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Modern Operating Systems by Herbert Bos and Andrew...
Modern_Operating_Systems_by_Herbert_Bos_and_Andrew_S._Tanenbaum_4th_Ed.pdf-M ODERN O PERATING S YSTEMS
Modern Operating Systems by Herbert...
Modern_Operating_Systems_by_Herbert_Bos_and_Andrew_S._Tanenbaum_4th_Ed.pdf-M ODERN O PERATING S YSTEMS
Page 1009
CHAP. 11
Windows uses a facility called Autoboost to temporarily raise the priority of a thread
that holds the resource that is required by a higher-priority thread.
How do you think
this works?
In Windows it is easy to implement a facility where threads running in the kernel can
temporarily attach to the address space of a different process.
Why is this so much
harder to implement in user mode?
Why might it be interesting to do so?
Name two ways to give better response time to the threads in important processes.
Even when there is plenty of free memory available, and the memory manager does not
need to trim working sets, the paging system can still frequently be writing to disk.
Windows swaps the processes for modern applications rather than reducing their work-
ing set and paging them.
Why would this be more efficient? (Hint: It makes much less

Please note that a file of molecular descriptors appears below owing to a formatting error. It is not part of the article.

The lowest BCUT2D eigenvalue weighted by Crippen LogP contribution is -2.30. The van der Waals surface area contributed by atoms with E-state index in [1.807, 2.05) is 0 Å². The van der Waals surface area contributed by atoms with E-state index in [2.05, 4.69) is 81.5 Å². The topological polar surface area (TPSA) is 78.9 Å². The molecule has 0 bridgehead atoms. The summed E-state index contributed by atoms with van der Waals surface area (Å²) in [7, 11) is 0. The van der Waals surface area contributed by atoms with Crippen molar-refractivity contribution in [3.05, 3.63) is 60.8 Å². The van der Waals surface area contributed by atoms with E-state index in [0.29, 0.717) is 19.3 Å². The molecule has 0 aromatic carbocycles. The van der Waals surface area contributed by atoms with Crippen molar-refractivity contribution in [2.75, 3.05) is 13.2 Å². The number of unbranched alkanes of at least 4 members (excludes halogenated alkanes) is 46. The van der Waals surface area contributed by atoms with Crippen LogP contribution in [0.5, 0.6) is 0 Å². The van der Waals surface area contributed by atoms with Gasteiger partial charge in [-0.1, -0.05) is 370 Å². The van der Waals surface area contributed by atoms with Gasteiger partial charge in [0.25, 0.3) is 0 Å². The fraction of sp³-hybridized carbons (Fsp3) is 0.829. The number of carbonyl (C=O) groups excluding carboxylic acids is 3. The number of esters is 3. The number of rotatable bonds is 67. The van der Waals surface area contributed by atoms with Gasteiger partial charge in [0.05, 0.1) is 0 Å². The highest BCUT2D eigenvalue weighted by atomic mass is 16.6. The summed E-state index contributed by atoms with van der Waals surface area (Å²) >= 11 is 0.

of a difference when the disk is an SSD.)
Why does the self-map used to access the physical pages of the page directory and
page tables for a process always occupy the same 8 MB of kernel virtual addresses (on
the x86)?
The x86 can use either 64-bit or 32-bit page table entries.
Windows uses 64-bit PTEs
so the system can access more than 4 GB of memory.
With 32-bit PTEs, the self-map
uses only one PDE in the page directory, and thus occupies only 4 MB of addresses
rather than 8 MB.
Why is this?
If a region of virtual address space is reserved but not committed, do you think a VAD
is created for it?
Defend your answer.
Which of the transitions shown in Fig. 11-34 are policy decisions, as opposed to re-
quired moves forced by system events (e.g., a process exiting and freeing its pages)?
Suppose that a page is shared and in two working sets at once.
If it is evicted from one
of the working sets, where does it go in Fig. 11-34? What happens when it is evicted
from the second working set?
When a process unmaps a clean stack page, it makes the transition (5) in Fig. 11-34.
Where does a dirty stack page go when unmapped?
Why is there no transition to the
modified list when a dirty stack page is unmapped?
Suppose that a dispatcher object representing some type of exclusive lock (like a
mutex) is marked to use a notification event instead of a synchronization event to
announce that the lock has been released.
Why would this be bad?
How much would
the answer depend on lock hold times, the length of quantum, and whether the system
was a multiprocessor?
To support POSIX, the native
API supports duplicating a process in
order to support
is shortly followed by an
most of the time.
One example where this was used historically was in the Berkeley
which would backup disks to magnetic tape.
was used as a way of checkpointing
the dump program so it could be restarted if there was an error with the tape device.

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